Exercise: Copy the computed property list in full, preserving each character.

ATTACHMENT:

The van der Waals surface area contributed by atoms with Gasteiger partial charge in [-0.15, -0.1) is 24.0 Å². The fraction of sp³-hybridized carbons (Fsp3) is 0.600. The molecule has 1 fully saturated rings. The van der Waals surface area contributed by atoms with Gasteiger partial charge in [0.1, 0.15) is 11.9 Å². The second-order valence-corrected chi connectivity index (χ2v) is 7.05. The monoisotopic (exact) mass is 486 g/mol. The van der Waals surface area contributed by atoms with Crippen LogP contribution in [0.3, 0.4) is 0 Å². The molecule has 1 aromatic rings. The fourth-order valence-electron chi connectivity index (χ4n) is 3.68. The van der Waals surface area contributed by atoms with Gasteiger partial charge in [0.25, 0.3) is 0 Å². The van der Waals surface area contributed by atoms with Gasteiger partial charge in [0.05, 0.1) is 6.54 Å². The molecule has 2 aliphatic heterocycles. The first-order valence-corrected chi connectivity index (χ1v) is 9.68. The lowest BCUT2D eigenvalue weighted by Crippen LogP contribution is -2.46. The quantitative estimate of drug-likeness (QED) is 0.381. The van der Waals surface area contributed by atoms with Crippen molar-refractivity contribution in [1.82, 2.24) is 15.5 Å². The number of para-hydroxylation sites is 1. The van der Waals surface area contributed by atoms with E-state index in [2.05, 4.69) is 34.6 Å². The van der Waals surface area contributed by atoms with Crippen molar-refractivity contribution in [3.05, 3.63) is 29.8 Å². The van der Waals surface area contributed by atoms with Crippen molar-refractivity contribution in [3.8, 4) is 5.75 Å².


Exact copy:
The van der Waals surface area contributed by atoms with Gasteiger partial charge in [-0.15, -0.1) is 24.0 Å². The fraction of sp³-hybridized carbons (Fsp3) is 0.600. The molecule has 1 fully saturated rings. The van der Waals surface area contributed by atoms with Gasteiger partial charge in [0.1, 0.15) is 11.9 Å². The second-order valence-corrected chi connectivity index (χ2v) is 7.05. The monoisotopic (exact) mass is 486 g/mol. The van der Waals surface area contributed by atoms with Crippen LogP contribution in [0.3, 0.4) is 0 Å². The molecule has 1 aromatic rings. The fourth-order valence-electron chi connectivity index (χ4n) is 3.68. The van der Waals surface area contributed by atoms with Gasteiger partial charge in [0.25, 0.3) is 0 Å². The van der Waals surface area contributed by atoms with Gasteiger partial charge in [0.05, 0.1) is 6.54 Å². The molecule has 2 aliphatic heterocycles. The first-order valence-corrected chi connectivity index (χ1v) is 9.68. The lowest BCUT2D eigenvalue weighted by Crippen LogP contribution is -2.46. The quantitative estimate of drug-likeness (QED) is 0.381. The van der Waals surface area contributed by atoms with Crippen molar-refractivity contribution in [1.82, 2.24) is 15.5 Å². The number of para-hydroxylation sites is 1. The van der Waals surface area contributed by atoms with E-state index in [2.05, 4.69) is 34.6 Å². The van der Waals surface area contributed by atoms with Crippen molar-refractivity contribution in [3.05, 3.63) is 29.8 Å². The van der Waals surface area contributed by atoms with Crippen molar-refractivity contribution in [3.8, 4) is 5.75 Å².